Electronic Design

Use Inexpensive Components To Create An Infrared Close-Object Alert Circuit

Many robotic applications require a sensor to detect close or very close obstacles. Typically, reflective-type infrared sensors are used for this task. But the circuit in the figure shows an infrared close-object alert system built around two popular and less expensive integrated circuits: the LM555 timer and CD4060 CMOS, 14-stage, ripplecarrying binary counter/divider and oscillator. At the heart of the circuit lies a CNY70 reflective opto sensor module.

The sensor contains a phototransistor and an infrared LED. The LED emits infrared light, and the phototransistor works as a receiver. When the opto sensor is illuminated, four red LEDs at the output of the circuit start flashing, in a special sequence pattern, to alert an operator.

This circuit also can be used to control an external electric/electronic load with the help of an optional electromagnetic or solid-state relay. The circuit works off a 9-V dc supply and can be powered by a compact PP3/6F22-type battery.

On power-up, current flows through resistor R1, and the LED inside the opto sensor is illuminated continuously. The LM555 (IC1) is wired as a light detector plus medium-current inverting line driver. Usually, its output (pin 3) is low. The value of sensitivity control VR1 affects the switching threshold, so adjusting the variable resistor will help to reduce unwanted detections caused by external light sources.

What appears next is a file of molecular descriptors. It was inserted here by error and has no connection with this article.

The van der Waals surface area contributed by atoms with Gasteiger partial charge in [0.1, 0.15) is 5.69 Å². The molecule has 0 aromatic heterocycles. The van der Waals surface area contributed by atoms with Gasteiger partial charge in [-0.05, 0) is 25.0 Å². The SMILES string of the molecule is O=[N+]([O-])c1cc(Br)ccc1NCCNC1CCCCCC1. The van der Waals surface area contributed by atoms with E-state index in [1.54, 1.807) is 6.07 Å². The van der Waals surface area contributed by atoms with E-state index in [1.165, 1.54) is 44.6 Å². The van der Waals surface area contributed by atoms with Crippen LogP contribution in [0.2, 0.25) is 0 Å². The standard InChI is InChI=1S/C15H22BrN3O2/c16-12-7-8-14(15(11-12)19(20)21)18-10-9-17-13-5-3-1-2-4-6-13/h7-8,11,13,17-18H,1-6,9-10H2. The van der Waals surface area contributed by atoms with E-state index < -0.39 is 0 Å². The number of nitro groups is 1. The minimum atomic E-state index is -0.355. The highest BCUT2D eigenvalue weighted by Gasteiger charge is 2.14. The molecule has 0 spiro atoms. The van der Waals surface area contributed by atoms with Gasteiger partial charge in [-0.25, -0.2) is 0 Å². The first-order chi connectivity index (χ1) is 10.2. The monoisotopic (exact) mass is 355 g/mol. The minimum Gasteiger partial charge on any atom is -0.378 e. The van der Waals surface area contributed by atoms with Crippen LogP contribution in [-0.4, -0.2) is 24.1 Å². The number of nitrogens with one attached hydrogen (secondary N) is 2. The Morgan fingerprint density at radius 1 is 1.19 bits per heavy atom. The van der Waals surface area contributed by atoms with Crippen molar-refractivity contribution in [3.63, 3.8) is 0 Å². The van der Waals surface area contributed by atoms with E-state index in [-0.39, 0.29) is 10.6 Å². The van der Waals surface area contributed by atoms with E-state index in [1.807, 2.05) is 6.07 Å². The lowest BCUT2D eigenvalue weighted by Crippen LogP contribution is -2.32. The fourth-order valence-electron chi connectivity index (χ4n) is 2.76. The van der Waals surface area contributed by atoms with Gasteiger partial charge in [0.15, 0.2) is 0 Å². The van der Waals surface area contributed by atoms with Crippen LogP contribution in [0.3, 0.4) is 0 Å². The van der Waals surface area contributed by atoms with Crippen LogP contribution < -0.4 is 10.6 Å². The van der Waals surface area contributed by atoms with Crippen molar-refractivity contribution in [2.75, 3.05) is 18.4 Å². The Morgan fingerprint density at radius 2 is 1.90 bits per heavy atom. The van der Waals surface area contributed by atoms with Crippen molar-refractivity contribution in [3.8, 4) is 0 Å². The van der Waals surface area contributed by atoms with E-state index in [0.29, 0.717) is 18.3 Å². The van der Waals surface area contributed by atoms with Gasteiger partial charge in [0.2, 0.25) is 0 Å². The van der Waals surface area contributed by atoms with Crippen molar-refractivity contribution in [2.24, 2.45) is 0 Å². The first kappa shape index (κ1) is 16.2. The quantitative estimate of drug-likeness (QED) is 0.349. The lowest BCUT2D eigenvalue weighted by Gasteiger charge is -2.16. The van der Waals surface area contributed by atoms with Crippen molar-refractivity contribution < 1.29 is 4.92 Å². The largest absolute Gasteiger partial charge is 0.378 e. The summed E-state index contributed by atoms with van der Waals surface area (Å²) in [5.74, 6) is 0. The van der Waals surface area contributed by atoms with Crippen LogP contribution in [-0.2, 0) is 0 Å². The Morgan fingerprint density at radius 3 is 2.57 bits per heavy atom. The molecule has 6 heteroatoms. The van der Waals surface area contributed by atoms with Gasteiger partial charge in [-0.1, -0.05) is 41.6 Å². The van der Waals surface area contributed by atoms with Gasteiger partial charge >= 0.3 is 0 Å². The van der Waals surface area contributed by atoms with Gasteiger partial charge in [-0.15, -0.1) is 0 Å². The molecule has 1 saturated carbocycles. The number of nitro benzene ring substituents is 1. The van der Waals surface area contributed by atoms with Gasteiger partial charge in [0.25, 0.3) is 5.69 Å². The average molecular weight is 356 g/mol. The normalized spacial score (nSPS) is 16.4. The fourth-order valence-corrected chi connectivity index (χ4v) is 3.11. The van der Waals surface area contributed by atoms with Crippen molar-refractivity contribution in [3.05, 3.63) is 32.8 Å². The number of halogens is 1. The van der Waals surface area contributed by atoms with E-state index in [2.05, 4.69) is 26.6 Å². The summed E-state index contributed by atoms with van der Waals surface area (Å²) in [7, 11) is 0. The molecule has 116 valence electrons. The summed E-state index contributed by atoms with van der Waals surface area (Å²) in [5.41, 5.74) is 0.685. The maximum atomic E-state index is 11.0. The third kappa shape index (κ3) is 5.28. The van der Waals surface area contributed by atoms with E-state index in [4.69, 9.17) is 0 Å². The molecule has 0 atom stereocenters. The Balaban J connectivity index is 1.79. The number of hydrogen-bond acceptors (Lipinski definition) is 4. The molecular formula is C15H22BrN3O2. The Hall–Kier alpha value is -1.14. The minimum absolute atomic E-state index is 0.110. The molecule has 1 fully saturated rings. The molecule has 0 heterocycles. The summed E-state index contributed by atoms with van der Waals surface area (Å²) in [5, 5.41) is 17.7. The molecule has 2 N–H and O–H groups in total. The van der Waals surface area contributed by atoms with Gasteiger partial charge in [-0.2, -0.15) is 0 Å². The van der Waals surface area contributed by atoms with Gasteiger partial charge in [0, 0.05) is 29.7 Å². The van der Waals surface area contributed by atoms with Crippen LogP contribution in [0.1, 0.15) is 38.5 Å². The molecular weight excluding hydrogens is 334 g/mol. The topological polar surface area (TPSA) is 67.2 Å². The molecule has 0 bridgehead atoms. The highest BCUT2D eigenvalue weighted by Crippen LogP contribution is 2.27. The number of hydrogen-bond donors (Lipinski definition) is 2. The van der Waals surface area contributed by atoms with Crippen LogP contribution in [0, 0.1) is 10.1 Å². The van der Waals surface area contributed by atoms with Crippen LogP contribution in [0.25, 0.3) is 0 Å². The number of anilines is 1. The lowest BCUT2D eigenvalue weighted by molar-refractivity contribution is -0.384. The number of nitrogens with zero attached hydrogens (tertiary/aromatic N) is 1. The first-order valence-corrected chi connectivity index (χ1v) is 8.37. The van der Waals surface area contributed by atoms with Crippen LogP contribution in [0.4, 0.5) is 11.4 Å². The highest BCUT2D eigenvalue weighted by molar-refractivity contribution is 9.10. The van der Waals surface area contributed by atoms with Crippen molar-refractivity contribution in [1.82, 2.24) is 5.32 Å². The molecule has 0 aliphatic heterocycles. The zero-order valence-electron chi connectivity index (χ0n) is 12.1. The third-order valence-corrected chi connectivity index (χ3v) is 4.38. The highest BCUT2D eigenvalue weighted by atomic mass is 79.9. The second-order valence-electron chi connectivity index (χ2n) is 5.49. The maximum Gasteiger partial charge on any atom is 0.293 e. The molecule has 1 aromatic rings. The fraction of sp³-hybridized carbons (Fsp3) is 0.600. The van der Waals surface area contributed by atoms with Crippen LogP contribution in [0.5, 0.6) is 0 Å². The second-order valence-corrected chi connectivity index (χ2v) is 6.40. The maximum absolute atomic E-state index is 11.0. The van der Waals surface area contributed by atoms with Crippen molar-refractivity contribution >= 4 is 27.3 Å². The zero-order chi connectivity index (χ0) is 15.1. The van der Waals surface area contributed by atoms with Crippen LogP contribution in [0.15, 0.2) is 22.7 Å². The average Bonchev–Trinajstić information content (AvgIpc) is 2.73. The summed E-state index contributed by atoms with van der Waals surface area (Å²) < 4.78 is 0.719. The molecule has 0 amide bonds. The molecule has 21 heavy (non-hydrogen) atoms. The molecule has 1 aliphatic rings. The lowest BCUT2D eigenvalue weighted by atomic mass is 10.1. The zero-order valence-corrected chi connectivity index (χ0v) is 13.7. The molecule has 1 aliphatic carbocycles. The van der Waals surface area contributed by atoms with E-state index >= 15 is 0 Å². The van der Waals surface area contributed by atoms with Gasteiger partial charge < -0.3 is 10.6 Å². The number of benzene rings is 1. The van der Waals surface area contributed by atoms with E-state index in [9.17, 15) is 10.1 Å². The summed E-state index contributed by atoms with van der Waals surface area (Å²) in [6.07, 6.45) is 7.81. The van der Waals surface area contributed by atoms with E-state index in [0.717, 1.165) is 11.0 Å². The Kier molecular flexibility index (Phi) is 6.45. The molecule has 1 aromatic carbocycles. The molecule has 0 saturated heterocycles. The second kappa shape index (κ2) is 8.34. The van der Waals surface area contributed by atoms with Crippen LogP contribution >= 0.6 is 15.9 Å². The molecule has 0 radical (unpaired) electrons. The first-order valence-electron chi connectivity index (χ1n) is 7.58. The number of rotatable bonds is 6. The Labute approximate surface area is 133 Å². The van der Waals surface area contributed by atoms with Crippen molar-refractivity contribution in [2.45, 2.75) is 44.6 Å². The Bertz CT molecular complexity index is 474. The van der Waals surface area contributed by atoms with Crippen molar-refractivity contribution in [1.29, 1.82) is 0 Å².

When reflected light from a close object falls on the phototransistor of the opto sensor, a current flows through VR1 to ground producing a voltage near to the positive supply level at the output of IC1. This activates the rest of the circuit. At the same time, a transistor- based relay switcher can be driven off IC1’s output (TP1).

The flashing alert light circuit is based on the CD4060 (IC2). Four bright red LEDs (D2-D5) are connected at IC2’s four outputs. Resistors R5-R8 limit the operating current (and hence the light output) of the red LEDs. Only four of IC2’s 10 outputs are used. The oscillating frequency is determined by the timing components R3 and C3. By varying these values, the designer can increase or decrease the output timing period.

Many opto sensors can be used; the CNY 70 just happened to be available. However, note that many different pinouts exist, so carefully refer to the data sheets.

See associated figure

Hide comments

Comments

  • Allowed HTML tags: <em> <strong> <blockquote> <br> <p>

Plain text

  • No HTML tags allowed.
  • Web page addresses and e-mail addresses turn into links automatically.
  • Lines and paragraphs break automatically.
Publish